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Lewes, Delaware
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February 3, 1995     Cape Gazette
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February 3, 1995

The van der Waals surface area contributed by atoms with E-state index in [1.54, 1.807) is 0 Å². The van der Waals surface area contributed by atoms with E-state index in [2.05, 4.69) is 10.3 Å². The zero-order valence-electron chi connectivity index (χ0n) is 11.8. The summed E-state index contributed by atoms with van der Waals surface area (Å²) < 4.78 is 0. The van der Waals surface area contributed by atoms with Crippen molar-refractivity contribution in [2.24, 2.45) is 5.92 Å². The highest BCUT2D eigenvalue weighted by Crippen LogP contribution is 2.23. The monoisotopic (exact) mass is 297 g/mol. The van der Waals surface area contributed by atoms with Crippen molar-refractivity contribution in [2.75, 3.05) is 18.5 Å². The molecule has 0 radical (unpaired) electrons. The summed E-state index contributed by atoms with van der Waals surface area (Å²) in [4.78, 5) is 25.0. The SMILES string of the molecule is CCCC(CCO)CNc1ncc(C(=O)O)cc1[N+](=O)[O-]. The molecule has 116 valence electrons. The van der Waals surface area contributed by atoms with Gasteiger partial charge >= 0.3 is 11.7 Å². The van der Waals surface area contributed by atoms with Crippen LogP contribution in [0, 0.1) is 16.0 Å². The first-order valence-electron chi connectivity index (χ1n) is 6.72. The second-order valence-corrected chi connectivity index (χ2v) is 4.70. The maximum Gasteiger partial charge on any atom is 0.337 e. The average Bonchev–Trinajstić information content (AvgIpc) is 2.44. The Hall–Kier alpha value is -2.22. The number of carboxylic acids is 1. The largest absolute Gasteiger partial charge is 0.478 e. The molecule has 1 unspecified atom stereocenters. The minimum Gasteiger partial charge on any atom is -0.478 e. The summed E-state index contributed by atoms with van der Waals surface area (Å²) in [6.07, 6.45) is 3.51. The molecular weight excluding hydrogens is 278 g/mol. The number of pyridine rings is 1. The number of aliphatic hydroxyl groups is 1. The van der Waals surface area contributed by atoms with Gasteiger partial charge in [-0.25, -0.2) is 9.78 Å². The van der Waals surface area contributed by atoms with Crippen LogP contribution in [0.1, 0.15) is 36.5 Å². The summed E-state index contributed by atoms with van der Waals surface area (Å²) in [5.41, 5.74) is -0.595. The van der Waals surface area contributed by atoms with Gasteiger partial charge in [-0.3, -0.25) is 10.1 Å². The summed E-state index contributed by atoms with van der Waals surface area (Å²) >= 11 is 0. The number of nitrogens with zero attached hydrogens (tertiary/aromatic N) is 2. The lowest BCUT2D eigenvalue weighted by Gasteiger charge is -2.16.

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38- CAPE GAZE'Iq, Friday, February 3 - Feb 9, 1995 Sports & Outdoors Polar Bears to jump for Special Olympics on Sunday The Annual Lewes Polar Bear All proceeds support Delaware Plunge to benefit Delaware Spe- Special Olympics, the state's cial Olympics will be held at 1 largest year-round organization p.m., Sunday, Feb. 5 at Cape Hen- devoted to sports training and ath- lopen State Park; Lewes, ..... tetic-competition for children and This "unbearable" event is sponsored by the Lewes Polar Bears and the Cape Gazette and will be broadcast 5ve on KIX 106. Registration/sponsor sheets are available at the Cape Gazette office in the Shoppes of Camelot and the minimmn total contribu- tion per Polar Bear is $50. All donation sheets and money received must be brought to the event and attire is swimsuits only - no T-shirts or wet suits. Participants will receive an offi- cial Polar Bear Plunge Sweatshirt, a 5 x 7 group color photograph, after Plunge party at the Bay Cen- ter and eligibility for great prizes, with special prizes for the Polar Bear raising the most money and the Bear who recruits the most Polar Bears to take the plunge. adults with mental retardation, To be eligible to participate in Special Olympics one must be at least eight years old and identified by an agency or professional as having one of the following condi- tions: a mental handicap, cogni- tive delays, significant learning or vocational problems due to a cog- nitive delay that requires specially designed instruction. Special Olympics provides year-round training in 22 official sports, including aquatics, track and field, basketball, bocce, bowl- ing, gymnastics, powerlifting, roller skating, sailing, skiing, soc- cer, softball, tennis and volleyball. Olympic games are held annual at each organizational level, with advancement to chapter, national and international games, with the Delaware chapter serving nearly 1,000 athletes in over 40 training programs. The Unified Sports Program brings those with and without mental-handicaPs together on the same team, with athletes similarin- age and athletic ability, including basketball, bowling, sailing, soc- cer, softball, volleyball, distance running and track relays." Special Olympics created iis Motor Activities Training Pro- gram to provide comprehensive motor activity training to individu- als with severe limitations. Financial support comes from funds raised from individuals, organizations, corporations, foun- dations and other sources. The Special Olympic oath is "let me win. But if I cannot win, let me be brave in the attempt." For more information contact Brenda Zullo, outreach director, at 855-0546. Lewes Polar Bears first started jumping back in 1985 ....... :..- By Dave Frederick Nobody'sbody looks good on a windy  sand-swept stark winter beach. Goose bumps get down and all around' areas of northern exposure while the body's southern hemisphere often dis- putes theories of evolution that man was aquatic prior to becoming psychotic. The winter ocean is no place for vacation or procreation. But the Lewes Bears, whose pride long ago departed with the outgoing fide, refuse to give up salt water recreation just because the ele- ments are harsh. Harsh itself is a wimpy word and doesn't scare bears with Wimpy bodies, Popeye. The Lewes Polar Bears began in 1985 when five cronies, sitting around the Blacksmith Shop, began talking much noise about how ,tbey weren't afraid of no cold ocean. (Red neck grammatical license). And thus the Bears were born from hibernation into frozen animation. The monthly meetings with nature gave us all something not to look forward to, which seemed to make the win- ter go faster. Continued on Page 39 Cape boys hold off Panthers to preserve perfect conference mark By Jeb Lee The 4th-ranked Cape boys continued their surprising streak Tuesday night, Jan. 31 with a 66-54 victory over visiting Polytech, giving the Vikings a perfect 13-0 record in the conference and 14-2 overall. Cape was led by a balanced offensive attack, as four players scored in double fig- ures. Tommy Rushin was the high man with 16 in a win that was a lot closer than the score indicates. "Mr. Reliable" Dwight Young scoredthe f'wst bucket of the game, and from then on the first quarter was a battle. Rushin started hot with two three-pointers and Young also added 6 as the Vikings took a 21-15 lead. In the second period, Rushin and Lament Hazzard led a Cape run which extended the lead to 35-23. By half-time, it was 41-30, but the Panthers weren't done yet. Cape continued to dominate into the third, staking a 51-34 lead before Polytech showed signs of life. The Viking shooters went cold and the Panthers got hot, scoring the final 11 points of the period. The run did not stop until three minutes into the final quarter. Polytech finally took a 54-53 lead with five minutes remaining. Bobby Leggins entered the game for the first time and quickly sank two three-point- ers to start the final run. John Jones scored on a fast break and drew the foul, bringing the unusually small crowd to its feet. Rushin and Jones scored the final few at the charity stripe, putting yet another win into the books. NOTES AND QUOTES Field goal shooting had been a concern until a week ago, but the Vikings made bet- ter than half their shots in a rout of Lake Forest last Friday. "We had a dry svell tonight," Coach Jerry Peden said t'ollowing the Polytech win, as a few forced shots helped the Panthers make their run. Peden, however, gave a lot of credit to the visitors, adding, "This was a very good team." Rushin had 16, Young 14, Hazzard 12, and Jones 10, but some of the non-starters made huge contributions to the victory. "Bobby Leggins played a heck of a game," Continued on page 40 The game of survival suddenly became very real By Dave Frederick Are we rolling downhill like a snow ball headed for hell?" ---Merle Haggard ' i Virgina's Blue Ridge Parkway, offering access to the George Washington National Forest, was closed Saturday and Sunday as winter's one and only snow storm bombarded the green and brown mountains and black trails with over a foot of snow and sleet. Meanwhile, in the valley 1,100 feet down below the Blue Ridge Mountain scenic overlook, a half dozen "Under The Hill" explorers dragged dead wood and fallen limbs into a primitive campsite as the game of survival suddenly became very real. The only noise was the swift moving Saint Mary's river. The campers couldn't decide if the river was raging or babbling but nature was scoring points. "How do molecules of oxygen and hydrogen combine together to form such splendor?" Forney shouted poetically. "Somebody please shut him up," came a shout from a fellow camper. "Better go and get all the wood you can find," said Captain Don- aid McCann, an Eagle Scout and confirmed survivalist currently subsisting on half the income he did the previous ten years. John Ellsworth and Bruce Hefke engineered a triangular sawbuck tied together with a long piece of brown leather. Be Hefke coped with the saw for three hours being relieved periodically by Dennis Forney who bragged, "Save me the skinny pieces." In a little over two hours a cord of wood was stacked next to the campfire. Tony "Puppet Man" Bailey, a glass blower by trade and erudite raconteur, offered to make small animals out of ice crystals but the needs of the group required fuel as carpenter Hefke was too busy to construct a knick-knack shelf. Bailey got his nickname by dancing across creeks on sub- merged wet stones with the ele- gance of Fred Astaire and the adventurism of Fred Rodgers. Reared in a North Philadelphia row house, I searched the forest for abandoned campsites and con- demned pieces of oak. Having grown up in the city, I was aware of only one type of tree and that's "The Tree." Philly people don't Dennis Forney photo Shown around the emnp fire (l-r) are Tony Bailey, Dave Fredriek, Bruce Hefke and Don MeCann. distinguish between alive or dead or Wire Ball." let alone hard or soft wood. Most of the meals were Army My comrades know tree types issue MREs ( meals ready to eat), and their characteristics but would a collection of disgusting looking be lost playing "Baby In The Air Continued onpage 89